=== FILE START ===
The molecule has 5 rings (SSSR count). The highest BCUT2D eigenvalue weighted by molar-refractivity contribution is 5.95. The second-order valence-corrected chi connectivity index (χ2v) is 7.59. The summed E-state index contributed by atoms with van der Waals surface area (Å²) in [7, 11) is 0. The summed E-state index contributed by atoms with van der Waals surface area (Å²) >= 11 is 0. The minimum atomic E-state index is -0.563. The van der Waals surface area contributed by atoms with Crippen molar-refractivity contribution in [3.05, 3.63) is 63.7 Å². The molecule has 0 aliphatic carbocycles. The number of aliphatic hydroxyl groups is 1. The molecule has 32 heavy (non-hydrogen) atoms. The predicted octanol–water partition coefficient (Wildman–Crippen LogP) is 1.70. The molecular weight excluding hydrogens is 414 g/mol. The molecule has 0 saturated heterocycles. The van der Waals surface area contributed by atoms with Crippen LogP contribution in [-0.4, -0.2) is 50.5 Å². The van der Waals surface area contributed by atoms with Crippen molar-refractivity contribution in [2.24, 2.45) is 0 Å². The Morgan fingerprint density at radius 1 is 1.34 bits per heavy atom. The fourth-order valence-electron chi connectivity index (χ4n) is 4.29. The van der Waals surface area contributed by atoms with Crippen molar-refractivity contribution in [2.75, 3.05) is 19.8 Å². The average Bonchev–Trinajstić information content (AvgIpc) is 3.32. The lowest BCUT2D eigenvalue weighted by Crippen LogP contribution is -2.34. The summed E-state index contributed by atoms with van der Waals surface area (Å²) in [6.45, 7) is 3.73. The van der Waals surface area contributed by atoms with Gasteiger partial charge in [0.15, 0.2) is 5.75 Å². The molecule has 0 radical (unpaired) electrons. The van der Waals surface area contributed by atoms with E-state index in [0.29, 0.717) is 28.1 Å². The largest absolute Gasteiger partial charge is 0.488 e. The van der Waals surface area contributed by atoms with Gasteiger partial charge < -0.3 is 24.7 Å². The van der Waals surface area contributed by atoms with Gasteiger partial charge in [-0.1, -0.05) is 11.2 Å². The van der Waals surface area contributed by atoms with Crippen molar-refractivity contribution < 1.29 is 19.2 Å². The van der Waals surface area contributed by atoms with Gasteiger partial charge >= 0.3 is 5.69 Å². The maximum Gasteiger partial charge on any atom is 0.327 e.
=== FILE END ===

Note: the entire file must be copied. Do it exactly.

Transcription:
The molecule has 5 rings (SSSR count). The highest BCUT2D eigenvalue weighted by molar-refractivity contribution is 5.95. The second-order valence-corrected chi connectivity index (χ2v) is 7.59. The summed E-state index contributed by atoms with van der Waals surface area (Å²) in [7, 11) is 0. The summed E-state index contributed by atoms with van der Waals surface area (Å²) >= 11 is 0. The minimum atomic E-state index is -0.563. The van der Waals surface area contributed by atoms with Crippen molar-refractivity contribution in [3.05, 3.63) is 63.7 Å². The molecule has 0 aliphatic carbocycles. The number of aliphatic hydroxyl groups is 1. The molecule has 32 heavy (non-hydrogen) atoms. The predicted octanol–water partition coefficient (Wildman–Crippen LogP) is 1.70. The molecular weight excluding hydrogens is 414 g/mol. The molecule has 0 saturated heterocycles. The van der Waals surface area contributed by atoms with Crippen LogP contribution in [-0.4, -0.2) is 50.5 Å². The van der Waals surface area contributed by atoms with Crippen molar-refractivity contribution in [2.24, 2.45) is 0 Å². The Morgan fingerprint density at radius 1 is 1.34 bits per heavy atom. The fourth-order valence-electron chi connectivity index (χ4n) is 4.29. The van der Waals surface area contributed by atoms with Crippen molar-refractivity contribution in [2.75, 3.05) is 19.8 Å². The average Bonchev–Trinajstić information content (AvgIpc) is 3.32. The lowest BCUT2D eigenvalue weighted by Crippen LogP contribution is -2.34. The summed E-state index contributed by atoms with van der Waals surface area (Å²) in [6.45, 7) is 3.73. The van der Waals surface area contributed by atoms with Gasteiger partial charge in [0.15, 0.2) is 5.75 Å². The molecule has 0 radical (unpaired) electrons. The van der Waals surface area contributed by atoms with E-state index in [0.29, 0.717) is 28.1 Å². The largest absolute Gasteiger partial charge is 0.488 e. The van der Waals surface area contributed by atoms with Gasteiger partial charge < -0.3 is 24.7 Å². The van der Waals surface area contributed by atoms with Gasteiger partial charge in [-0.1, -0.05) is 11.2 Å². The van der Waals surface area contributed by atoms with Crippen molar-refractivity contribution < 1.29 is 19.2 Å². The van der Waals surface area contributed by atoms with Gasteiger partial charge >= 0.3 is 5.69 Å². The maximum Gasteiger partial charge on any atom is 0.327 e.